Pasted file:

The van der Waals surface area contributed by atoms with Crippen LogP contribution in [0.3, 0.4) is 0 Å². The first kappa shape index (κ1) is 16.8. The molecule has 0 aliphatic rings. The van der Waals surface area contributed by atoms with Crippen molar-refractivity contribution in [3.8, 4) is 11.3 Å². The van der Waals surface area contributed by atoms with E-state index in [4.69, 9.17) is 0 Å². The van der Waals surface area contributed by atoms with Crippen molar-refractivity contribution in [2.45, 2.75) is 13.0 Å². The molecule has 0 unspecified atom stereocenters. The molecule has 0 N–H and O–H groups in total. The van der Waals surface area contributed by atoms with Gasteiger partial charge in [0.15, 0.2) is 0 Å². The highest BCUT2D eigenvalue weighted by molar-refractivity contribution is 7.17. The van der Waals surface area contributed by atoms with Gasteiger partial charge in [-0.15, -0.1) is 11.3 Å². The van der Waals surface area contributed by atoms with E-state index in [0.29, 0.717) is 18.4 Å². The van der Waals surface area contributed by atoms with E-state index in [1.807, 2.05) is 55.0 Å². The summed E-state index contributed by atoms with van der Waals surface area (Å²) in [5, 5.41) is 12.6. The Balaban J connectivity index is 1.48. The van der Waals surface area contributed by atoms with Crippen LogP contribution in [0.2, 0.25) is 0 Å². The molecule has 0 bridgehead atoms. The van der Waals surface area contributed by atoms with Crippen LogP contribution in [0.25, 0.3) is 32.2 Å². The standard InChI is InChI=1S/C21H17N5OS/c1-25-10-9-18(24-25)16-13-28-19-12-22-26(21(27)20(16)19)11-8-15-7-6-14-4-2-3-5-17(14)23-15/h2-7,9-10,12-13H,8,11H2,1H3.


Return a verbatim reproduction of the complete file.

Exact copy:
The van der Waals surface area contributed by atoms with Crippen LogP contribution in [0.3, 0.4) is 0 Å². The first kappa shape index (κ1) is 16.8. The molecule has 0 aliphatic rings. The van der Waals surface area contributed by atoms with Crippen molar-refractivity contribution in [3.8, 4) is 11.3 Å². The van der Waals surface area contributed by atoms with E-state index in [4.69, 9.17) is 0 Å². The van der Waals surface area contributed by atoms with Crippen molar-refractivity contribution in [2.45, 2.75) is 13.0 Å². The molecule has 0 unspecified atom stereocenters. The molecule has 0 N–H and O–H groups in total. The van der Waals surface area contributed by atoms with Gasteiger partial charge in [0.15, 0.2) is 0 Å². The highest BCUT2D eigenvalue weighted by molar-refractivity contribution is 7.17. The van der Waals surface area contributed by atoms with Gasteiger partial charge in [-0.15, -0.1) is 11.3 Å². The van der Waals surface area contributed by atoms with E-state index in [0.29, 0.717) is 18.4 Å². The van der Waals surface area contributed by atoms with E-state index in [1.807, 2.05) is 55.0 Å². The summed E-state index contributed by atoms with van der Waals surface area (Å²) in [5, 5.41) is 12.6. The Balaban J connectivity index is 1.48. The van der Waals surface area contributed by atoms with Crippen LogP contribution in [0.2, 0.25) is 0 Å². The molecule has 0 bridgehead atoms. The van der Waals surface area contributed by atoms with Crippen LogP contribution in [0.25, 0.3) is 32.2 Å². The standard InChI is InChI=1S/C21H17N5OS/c1-25-10-9-18(24-25)16-13-28-19-12-22-26(21(27)20(16)19)11-8-15-7-6-14-4-2-3-5-17(14)23-15/h2-7,9-10,12-13H,8,11H2,1H3.